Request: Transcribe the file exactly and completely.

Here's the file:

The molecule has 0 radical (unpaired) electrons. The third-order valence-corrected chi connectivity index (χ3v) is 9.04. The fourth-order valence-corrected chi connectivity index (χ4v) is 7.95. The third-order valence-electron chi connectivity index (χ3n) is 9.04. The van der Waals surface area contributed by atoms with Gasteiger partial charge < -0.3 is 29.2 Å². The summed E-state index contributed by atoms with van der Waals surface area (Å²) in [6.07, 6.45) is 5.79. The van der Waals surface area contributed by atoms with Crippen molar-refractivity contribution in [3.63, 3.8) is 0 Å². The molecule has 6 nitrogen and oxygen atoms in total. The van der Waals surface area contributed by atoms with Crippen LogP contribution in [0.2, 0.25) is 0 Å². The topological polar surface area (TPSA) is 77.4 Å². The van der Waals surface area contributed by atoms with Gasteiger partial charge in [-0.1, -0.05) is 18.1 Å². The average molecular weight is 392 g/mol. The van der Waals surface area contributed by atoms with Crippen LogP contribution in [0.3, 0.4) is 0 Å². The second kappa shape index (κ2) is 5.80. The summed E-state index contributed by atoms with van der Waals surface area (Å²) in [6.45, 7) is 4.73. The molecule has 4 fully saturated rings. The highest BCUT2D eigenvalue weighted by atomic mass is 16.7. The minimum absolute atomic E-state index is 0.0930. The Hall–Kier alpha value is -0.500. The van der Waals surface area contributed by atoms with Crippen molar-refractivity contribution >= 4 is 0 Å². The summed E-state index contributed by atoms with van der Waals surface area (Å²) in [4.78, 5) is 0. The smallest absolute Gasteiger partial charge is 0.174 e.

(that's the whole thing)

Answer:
The molecule has 0 radical (unpaired) electrons. The third-order valence-corrected chi connectivity index (χ3v) is 9.04. The fourth-order valence-corrected chi connectivity index (χ4v) is 7.95. The third-order valence-electron chi connectivity index (χ3n) is 9.04. The van der Waals surface area contributed by atoms with Gasteiger partial charge < -0.3 is 29.2 Å². The summed E-state index contributed by atoms with van der Waals surface area (Å²) in [6.07, 6.45) is 5.79. The van der Waals surface area contributed by atoms with Crippen molar-refractivity contribution in [3.63, 3.8) is 0 Å². The molecule has 6 nitrogen and oxygen atoms in total. The van der Waals surface area contributed by atoms with Crippen LogP contribution in [0.2, 0.25) is 0 Å². The topological polar surface area (TPSA) is 77.4 Å². The van der Waals surface area contributed by atoms with Gasteiger partial charge in [-0.1, -0.05) is 18.1 Å². The average molecular weight is 392 g/mol. The van der Waals surface area contributed by atoms with Crippen LogP contribution in [0.3, 0.4) is 0 Å². The second kappa shape index (κ2) is 5.80. The summed E-state index contributed by atoms with van der Waals surface area (Å²) in [6.45, 7) is 4.73. The molecule has 4 fully saturated rings. The highest BCUT2D eigenvalue weighted by atomic mass is 16.7. The minimum absolute atomic E-state index is 0.0930. The Hall–Kier alpha value is -0.500. The van der Waals surface area contributed by atoms with Crippen molar-refractivity contribution >= 4 is 0 Å². The summed E-state index contributed by atoms with van der Waals surface area (Å²) in [4.78, 5) is 0. The smallest absolute Gasteiger partial charge is 0.174 e.